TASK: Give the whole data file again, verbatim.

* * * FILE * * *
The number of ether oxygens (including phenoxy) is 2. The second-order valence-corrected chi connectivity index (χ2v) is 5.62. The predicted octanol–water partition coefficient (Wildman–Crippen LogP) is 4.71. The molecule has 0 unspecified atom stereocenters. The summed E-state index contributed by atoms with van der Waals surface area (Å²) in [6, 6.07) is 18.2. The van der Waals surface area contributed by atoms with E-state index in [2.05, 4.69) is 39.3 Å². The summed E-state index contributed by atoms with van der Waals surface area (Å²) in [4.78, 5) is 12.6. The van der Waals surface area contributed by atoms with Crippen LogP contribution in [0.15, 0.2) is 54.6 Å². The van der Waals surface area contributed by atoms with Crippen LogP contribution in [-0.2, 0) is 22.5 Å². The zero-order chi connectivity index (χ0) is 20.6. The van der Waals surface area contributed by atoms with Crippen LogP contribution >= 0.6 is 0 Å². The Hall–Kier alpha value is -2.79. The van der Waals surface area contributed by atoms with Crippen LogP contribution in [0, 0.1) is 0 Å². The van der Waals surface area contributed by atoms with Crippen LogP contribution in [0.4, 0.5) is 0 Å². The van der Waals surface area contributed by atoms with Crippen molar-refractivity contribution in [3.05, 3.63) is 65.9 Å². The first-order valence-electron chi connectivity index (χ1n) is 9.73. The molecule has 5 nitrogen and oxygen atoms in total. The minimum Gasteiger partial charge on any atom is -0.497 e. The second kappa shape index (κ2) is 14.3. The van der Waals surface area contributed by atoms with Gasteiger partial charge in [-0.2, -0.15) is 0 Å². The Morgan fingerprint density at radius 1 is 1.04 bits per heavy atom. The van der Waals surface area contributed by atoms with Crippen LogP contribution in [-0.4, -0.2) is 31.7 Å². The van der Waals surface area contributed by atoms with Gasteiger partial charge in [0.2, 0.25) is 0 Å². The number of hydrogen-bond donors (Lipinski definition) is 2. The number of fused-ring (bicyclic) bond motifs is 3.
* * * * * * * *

The number of ether oxygens (including phenoxy) is 2. The second-order valence-corrected chi connectivity index (χ2v) is 5.62. The predicted octanol–water partition coefficient (Wildman–Crippen LogP) is 4.71. The molecule has 0 unspecified atom stereocenters. The summed E-state index contributed by atoms with van der Waals surface area (Å²) in [6, 6.07) is 18.2. The van der Waals surface area contributed by atoms with E-state index in [2.05, 4.69) is 39.3 Å². The summed E-state index contributed by atoms with van der Waals surface area (Å²) in [4.78, 5) is 12.6. The van der Waals surface area contributed by atoms with Crippen LogP contribution in [0.15, 0.2) is 54.6 Å². The van der Waals surface area contributed by atoms with Crippen LogP contribution in [-0.2, 0) is 22.5 Å². The zero-order chi connectivity index (χ0) is 20.6. The van der Waals surface area contributed by atoms with Crippen LogP contribution >= 0.6 is 0 Å². The Hall–Kier alpha value is -2.79. The van der Waals surface area contributed by atoms with Crippen LogP contribution in [0, 0.1) is 0 Å². The van der Waals surface area contributed by atoms with Crippen LogP contribution in [0.4, 0.5) is 0 Å². The van der Waals surface area contributed by atoms with Crippen molar-refractivity contribution in [3.05, 3.63) is 65.9 Å². The first-order valence-electron chi connectivity index (χ1n) is 9.73. The molecule has 5 nitrogen and oxygen atoms in total. The minimum Gasteiger partial charge on any atom is -0.497 e. The second kappa shape index (κ2) is 14.3. The van der Waals surface area contributed by atoms with Gasteiger partial charge in [-0.2, -0.15) is 0 Å². The Morgan fingerprint density at radius 1 is 1.04 bits per heavy atom. The van der Waals surface area contributed by atoms with Crippen LogP contribution in [-0.4, -0.2) is 31.7 Å². The van der Waals surface area contributed by atoms with Gasteiger partial charge in [0.2, 0.25) is 0 Å². The number of hydrogen-bond donors (Lipinski definition) is 2. The number of fused-ring (bicyclic) bond motifs is 3.